John O'Shea: Sunderland are starting to learn the Gustavo Poyet way

John O'Shea is seeing signs that Sunderland are starting to learn a new way of playing under Gustavo Poyet

Sunderland's John O'Shea
Sunderland's John O'Shea

John O'Shea is seeing signs that Sunderland are starting to learn a new way of playing under Gustavo Poyet.

The Black Cats have had four different people – manager Martin O’Neill, caretaker Kevin Ball and coaches Poyet and Paolo Di Canio – in charge during 2013, each with their own philosophy on the game. For the Ireland international, who worked with one manager in his 12 years at Manchester United, it has been a bit of a culture shock.

Poyet’s approach puts the most emphasis on possession and there were signs in his last two games, wins over Southampton and Manchester City, that his players are taking the new approach on board.

“The manager is slowly but surely getting his message across to the lads which is obviously not going to happen instantly because the lads have had so much in their heads (over) the last five or six months,” said captain O’Shea.

“The gaffer and his coaching team have been fantastic in just sticking to their guns in terms of how they want us to play. It will take a bit of time but hopefully you saw glimpses, against Southampton in particular, in terms of trying to keep the ball that bit more and make teams works harder to get the ball from us. Hopefully that means more attacking and less defending.”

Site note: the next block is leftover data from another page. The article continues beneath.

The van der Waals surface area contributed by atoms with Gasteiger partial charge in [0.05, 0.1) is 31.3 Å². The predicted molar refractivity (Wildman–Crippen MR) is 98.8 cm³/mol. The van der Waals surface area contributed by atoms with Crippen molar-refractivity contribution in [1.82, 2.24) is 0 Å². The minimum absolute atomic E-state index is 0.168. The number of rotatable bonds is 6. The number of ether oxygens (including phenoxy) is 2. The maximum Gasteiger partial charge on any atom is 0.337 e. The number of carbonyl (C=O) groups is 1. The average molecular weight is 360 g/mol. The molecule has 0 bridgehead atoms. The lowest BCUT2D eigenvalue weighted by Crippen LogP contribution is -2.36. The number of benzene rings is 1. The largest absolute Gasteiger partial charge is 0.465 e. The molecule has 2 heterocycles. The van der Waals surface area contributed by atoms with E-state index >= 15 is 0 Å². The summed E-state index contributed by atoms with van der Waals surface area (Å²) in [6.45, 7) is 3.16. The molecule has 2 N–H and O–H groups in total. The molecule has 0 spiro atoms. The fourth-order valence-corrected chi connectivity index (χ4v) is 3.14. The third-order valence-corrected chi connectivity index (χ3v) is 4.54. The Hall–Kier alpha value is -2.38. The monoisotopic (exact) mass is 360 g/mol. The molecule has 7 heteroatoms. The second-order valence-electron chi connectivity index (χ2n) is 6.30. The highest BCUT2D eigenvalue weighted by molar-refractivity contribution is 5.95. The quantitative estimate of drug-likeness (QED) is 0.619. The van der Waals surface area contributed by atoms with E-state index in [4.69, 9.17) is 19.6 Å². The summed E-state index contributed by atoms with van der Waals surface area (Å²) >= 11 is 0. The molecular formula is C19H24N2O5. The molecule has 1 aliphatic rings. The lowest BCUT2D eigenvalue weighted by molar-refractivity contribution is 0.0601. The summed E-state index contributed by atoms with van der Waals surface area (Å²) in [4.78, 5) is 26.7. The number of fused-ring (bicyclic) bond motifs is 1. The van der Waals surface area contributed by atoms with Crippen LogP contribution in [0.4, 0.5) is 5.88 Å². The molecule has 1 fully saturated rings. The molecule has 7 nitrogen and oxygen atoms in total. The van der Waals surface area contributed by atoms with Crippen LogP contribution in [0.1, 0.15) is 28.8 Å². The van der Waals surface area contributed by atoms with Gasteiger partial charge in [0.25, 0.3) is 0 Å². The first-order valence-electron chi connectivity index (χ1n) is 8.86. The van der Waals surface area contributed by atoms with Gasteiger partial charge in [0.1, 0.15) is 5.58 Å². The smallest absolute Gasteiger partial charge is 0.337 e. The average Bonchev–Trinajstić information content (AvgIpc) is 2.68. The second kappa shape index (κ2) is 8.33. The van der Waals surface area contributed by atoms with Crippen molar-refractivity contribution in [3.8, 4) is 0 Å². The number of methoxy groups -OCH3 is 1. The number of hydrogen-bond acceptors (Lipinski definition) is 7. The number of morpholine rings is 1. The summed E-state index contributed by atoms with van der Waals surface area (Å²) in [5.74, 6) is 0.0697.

With 14 new players signed in the summer, stability has been in desperately short supply at the Stadium of Light this year.

“It has been interesting to say the least but it’s the classic cliché – nothing surprises you in football, even here,” said O’Shea. “You are trying to get the first couple of wins and then it wasn’t coming, then the change of manager and you just hope everything settles down and you can concentrate on winning football matches, which is what we’re trying to do.

“Obviously there are different players playing and in terms of tactics it is not that you can’t do it but it is about becoming accustomed to teams playing in a certain way.

“It does not just happen overnight it has taken a bit of time and consistency to do that.”

Taking over the team seven games into a 38-match Premier League season, Poyet was always going to have to work quickly to instill his ideas. But O’Shea has been impressed by the Uruguayan.

“He has been fantastic in terms of preparation, his coaching team is a great group of people and they have really settled in, made the place enjoyable in terms of working hard as always,” he said. Steven Fletcher thinks the new style is making better use of Sunderland’s players.

“The manager wants us to keep the ball a lot more and we know if we do that we are not going to get rolled over by other teams, so we have been trying to do that,” he said.

“We have certainly done that a lot more in our last couple of games.

“We were quite a direct team only a few months ago, but we know we have the type of players who can keep the ball, so why not use that?”


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